Each Congressman has got two ends,
a sitting and a thinking end,
But since his whole success depends upon his seat,
Why bother friend?
When I was little, my mom had me and my siblings write letters whenever we had a complaint about something. It was a clever way to end the whining and to get her kids to write. Occasionally it had other benefits.
One of my sisters wrote to complain about a cereal box toy when she cut her finger. The company sent her coupons for more cereal.
Another sister wrote to complain about about the difficult cork-like cap on a bottle of shoe polish. Polish spilled all over when the cap stuck, then let go suddenly. The company sent the family a box of their products.
My mom, herself, wrote to complain about the anti-sprouting chemical on potatoes. The company sent her a brochure about the product’s safety. And a bag of potatoes.
When I was fourteen, I wrote to offer $25 and a good home for a donkey advertised for sale for $100. I didn’t work too hard to make my letter seem professional—it looked like it was written by a ten-year-old. The company accepted the offer. Maybe they felt sorry for the “kid.” (Or they could just have been anxious to unload the jackass.)
As I grew older, I continued writing letters—to congressmen, company CEOs, experts—with mixed results. Mostly I just got position statements vaguely related to the topic of my letter, although I once convinced the Cook County States Attorney not to sue me for property damage caused by someone else.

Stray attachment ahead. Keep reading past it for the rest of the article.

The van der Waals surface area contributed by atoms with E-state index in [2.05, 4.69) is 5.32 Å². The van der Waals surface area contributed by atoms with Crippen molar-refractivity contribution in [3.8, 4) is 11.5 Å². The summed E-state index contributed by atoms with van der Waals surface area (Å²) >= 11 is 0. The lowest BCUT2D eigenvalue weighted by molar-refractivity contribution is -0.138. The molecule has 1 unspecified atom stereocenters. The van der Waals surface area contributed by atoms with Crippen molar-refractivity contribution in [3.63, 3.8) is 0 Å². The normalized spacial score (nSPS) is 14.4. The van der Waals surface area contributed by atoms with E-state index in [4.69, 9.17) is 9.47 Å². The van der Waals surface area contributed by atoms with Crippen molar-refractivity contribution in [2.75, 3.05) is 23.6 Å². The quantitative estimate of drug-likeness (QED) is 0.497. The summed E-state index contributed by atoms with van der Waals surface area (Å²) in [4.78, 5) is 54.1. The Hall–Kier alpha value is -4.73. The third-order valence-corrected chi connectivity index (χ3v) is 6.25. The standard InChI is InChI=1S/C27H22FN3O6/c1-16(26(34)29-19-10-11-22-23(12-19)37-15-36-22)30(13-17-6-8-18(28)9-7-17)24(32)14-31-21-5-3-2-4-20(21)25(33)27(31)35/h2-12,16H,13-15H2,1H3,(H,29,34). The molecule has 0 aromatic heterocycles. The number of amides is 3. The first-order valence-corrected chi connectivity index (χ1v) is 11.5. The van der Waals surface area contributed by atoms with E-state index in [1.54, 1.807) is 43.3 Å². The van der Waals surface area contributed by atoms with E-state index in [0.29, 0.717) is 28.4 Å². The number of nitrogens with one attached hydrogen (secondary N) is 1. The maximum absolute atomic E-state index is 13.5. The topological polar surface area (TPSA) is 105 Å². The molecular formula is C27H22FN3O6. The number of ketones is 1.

I still write letters, with increasingly poorer results. CC:-ing CEOs doesn’t help much. People only seem to pay attention if the letter arrives by certified mail. It took a certified letter threatening unspecified legal and regulatory action to get one company to stop sending me junk mail—four or five pieces a week. When they got my letter, they called me. To apologize. And the junk mail stopped.
Writing to elected officials isn’t particularly useful unless a million other constituents do the same. The best way to influence politicians seems to be writing “X” on a ballot—for the other candidate.
I’ve recently written to the USPS Postmaster General—about the lack of postal service; to the U.S. Postal Service Office of Strategic Planning—about my plan for ending unwanted junk mail; and to a junk mailing company headquartered in Germany—trying to convince them to stop sending junk mail to a person who doesn't and never did live at my address. Wish me luck.
Should I write a letter…?
What do you think?